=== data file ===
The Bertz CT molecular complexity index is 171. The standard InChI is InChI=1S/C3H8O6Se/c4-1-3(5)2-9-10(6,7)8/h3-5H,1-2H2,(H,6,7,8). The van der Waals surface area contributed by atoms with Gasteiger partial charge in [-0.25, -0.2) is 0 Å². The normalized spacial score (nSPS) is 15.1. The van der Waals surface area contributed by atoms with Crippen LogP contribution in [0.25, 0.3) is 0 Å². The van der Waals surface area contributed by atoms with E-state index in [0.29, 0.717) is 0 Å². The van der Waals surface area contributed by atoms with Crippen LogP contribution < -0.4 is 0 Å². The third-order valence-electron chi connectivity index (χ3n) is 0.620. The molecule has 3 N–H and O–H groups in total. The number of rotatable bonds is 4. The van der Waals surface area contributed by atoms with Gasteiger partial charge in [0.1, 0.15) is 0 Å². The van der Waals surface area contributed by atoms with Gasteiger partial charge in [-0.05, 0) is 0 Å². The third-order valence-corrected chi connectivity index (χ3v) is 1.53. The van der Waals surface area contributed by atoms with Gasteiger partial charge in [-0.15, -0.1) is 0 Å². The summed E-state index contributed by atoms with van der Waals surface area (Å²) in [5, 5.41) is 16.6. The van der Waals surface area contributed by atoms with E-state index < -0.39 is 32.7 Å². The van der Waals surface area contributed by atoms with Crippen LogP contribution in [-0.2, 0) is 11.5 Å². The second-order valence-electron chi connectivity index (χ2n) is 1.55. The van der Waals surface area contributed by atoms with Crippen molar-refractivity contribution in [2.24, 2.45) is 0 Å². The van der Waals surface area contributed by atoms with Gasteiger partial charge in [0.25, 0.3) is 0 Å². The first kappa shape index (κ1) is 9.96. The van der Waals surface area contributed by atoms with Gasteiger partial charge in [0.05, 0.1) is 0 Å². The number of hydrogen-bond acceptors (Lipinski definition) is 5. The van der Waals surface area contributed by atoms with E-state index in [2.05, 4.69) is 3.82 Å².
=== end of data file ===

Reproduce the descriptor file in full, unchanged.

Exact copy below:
The Bertz CT molecular complexity index is 171. The standard InChI is InChI=1S/C3H8O6Se/c4-1-3(5)2-9-10(6,7)8/h3-5H,1-2H2,(H,6,7,8). The van der Waals surface area contributed by atoms with Gasteiger partial charge in [-0.25, -0.2) is 0 Å². The normalized spacial score (nSPS) is 15.1. The van der Waals surface area contributed by atoms with Crippen LogP contribution in [0.25, 0.3) is 0 Å². The van der Waals surface area contributed by atoms with E-state index in [0.29, 0.717) is 0 Å². The van der Waals surface area contributed by atoms with Crippen LogP contribution < -0.4 is 0 Å². The third-order valence-electron chi connectivity index (χ3n) is 0.620. The molecule has 3 N–H and O–H groups in total. The number of rotatable bonds is 4. The van der Waals surface area contributed by atoms with Gasteiger partial charge in [0.1, 0.15) is 0 Å². The van der Waals surface area contributed by atoms with Gasteiger partial charge in [-0.05, 0) is 0 Å². The third-order valence-corrected chi connectivity index (χ3v) is 1.53. The van der Waals surface area contributed by atoms with Gasteiger partial charge in [-0.15, -0.1) is 0 Å². The summed E-state index contributed by atoms with van der Waals surface area (Å²) in [5, 5.41) is 16.6. The van der Waals surface area contributed by atoms with E-state index < -0.39 is 32.7 Å². The van der Waals surface area contributed by atoms with Crippen LogP contribution in [-0.2, 0) is 11.5 Å². The second-order valence-electron chi connectivity index (χ2n) is 1.55. The van der Waals surface area contributed by atoms with Crippen molar-refractivity contribution in [2.24, 2.45) is 0 Å². The van der Waals surface area contributed by atoms with Gasteiger partial charge in [0.25, 0.3) is 0 Å². The first kappa shape index (κ1) is 9.96. The van der Waals surface area contributed by atoms with Gasteiger partial charge in [0.05, 0.1) is 0 Å². The number of hydrogen-bond acceptors (Lipinski definition) is 5. The van der Waals surface area contributed by atoms with E-state index in [2.05, 4.69) is 3.82 Å².